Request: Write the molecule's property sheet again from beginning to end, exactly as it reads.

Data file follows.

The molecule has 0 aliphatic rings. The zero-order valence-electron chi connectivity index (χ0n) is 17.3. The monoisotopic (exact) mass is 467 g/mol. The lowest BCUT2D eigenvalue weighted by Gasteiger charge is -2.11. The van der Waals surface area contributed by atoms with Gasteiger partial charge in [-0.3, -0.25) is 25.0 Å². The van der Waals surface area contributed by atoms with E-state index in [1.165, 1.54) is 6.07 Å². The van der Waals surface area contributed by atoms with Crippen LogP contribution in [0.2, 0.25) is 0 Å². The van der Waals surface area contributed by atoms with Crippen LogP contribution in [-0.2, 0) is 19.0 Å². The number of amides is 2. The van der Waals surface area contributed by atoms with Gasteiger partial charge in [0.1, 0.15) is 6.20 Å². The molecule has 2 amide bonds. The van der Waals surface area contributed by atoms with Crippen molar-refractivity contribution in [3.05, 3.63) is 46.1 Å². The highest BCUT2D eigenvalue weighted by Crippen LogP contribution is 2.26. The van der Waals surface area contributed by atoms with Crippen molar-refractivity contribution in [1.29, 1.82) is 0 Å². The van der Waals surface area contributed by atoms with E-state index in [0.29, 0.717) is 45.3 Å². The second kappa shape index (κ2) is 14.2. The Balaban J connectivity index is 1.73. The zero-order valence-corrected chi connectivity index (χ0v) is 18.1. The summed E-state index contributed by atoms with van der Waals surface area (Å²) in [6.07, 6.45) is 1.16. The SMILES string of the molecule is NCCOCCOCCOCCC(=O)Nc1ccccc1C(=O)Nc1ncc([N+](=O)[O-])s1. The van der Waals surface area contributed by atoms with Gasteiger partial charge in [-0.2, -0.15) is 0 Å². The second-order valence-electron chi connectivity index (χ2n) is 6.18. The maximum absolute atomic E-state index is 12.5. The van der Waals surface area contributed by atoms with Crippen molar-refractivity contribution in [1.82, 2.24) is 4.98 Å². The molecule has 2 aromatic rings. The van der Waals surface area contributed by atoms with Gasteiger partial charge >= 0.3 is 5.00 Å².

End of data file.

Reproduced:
The molecule has 0 aliphatic rings. The zero-order valence-electron chi connectivity index (χ0n) is 17.3. The monoisotopic (exact) mass is 467 g/mol. The lowest BCUT2D eigenvalue weighted by Gasteiger charge is -2.11. The van der Waals surface area contributed by atoms with Gasteiger partial charge in [-0.3, -0.25) is 25.0 Å². The van der Waals surface area contributed by atoms with E-state index in [1.165, 1.54) is 6.07 Å². The van der Waals surface area contributed by atoms with Crippen LogP contribution in [0.2, 0.25) is 0 Å². The van der Waals surface area contributed by atoms with Crippen LogP contribution in [-0.2, 0) is 19.0 Å². The number of amides is 2. The van der Waals surface area contributed by atoms with Gasteiger partial charge in [0.1, 0.15) is 6.20 Å². The molecule has 2 amide bonds. The van der Waals surface area contributed by atoms with Crippen molar-refractivity contribution in [3.05, 3.63) is 46.1 Å². The highest BCUT2D eigenvalue weighted by Crippen LogP contribution is 2.26. The van der Waals surface area contributed by atoms with Crippen molar-refractivity contribution in [1.29, 1.82) is 0 Å². The van der Waals surface area contributed by atoms with E-state index in [0.29, 0.717) is 45.3 Å². The second kappa shape index (κ2) is 14.2. The Balaban J connectivity index is 1.73. The zero-order valence-corrected chi connectivity index (χ0v) is 18.1. The summed E-state index contributed by atoms with van der Waals surface area (Å²) in [6.07, 6.45) is 1.16. The SMILES string of the molecule is NCCOCCOCCOCCC(=O)Nc1ccccc1C(=O)Nc1ncc([N+](=O)[O-])s1. The van der Waals surface area contributed by atoms with Gasteiger partial charge in [-0.2, -0.15) is 0 Å². The second-order valence-electron chi connectivity index (χ2n) is 6.18. The maximum absolute atomic E-state index is 12.5. The van der Waals surface area contributed by atoms with Crippen molar-refractivity contribution in [1.82, 2.24) is 4.98 Å². The molecule has 2 aromatic rings. The van der Waals surface area contributed by atoms with Gasteiger partial charge >= 0.3 is 5.00 Å².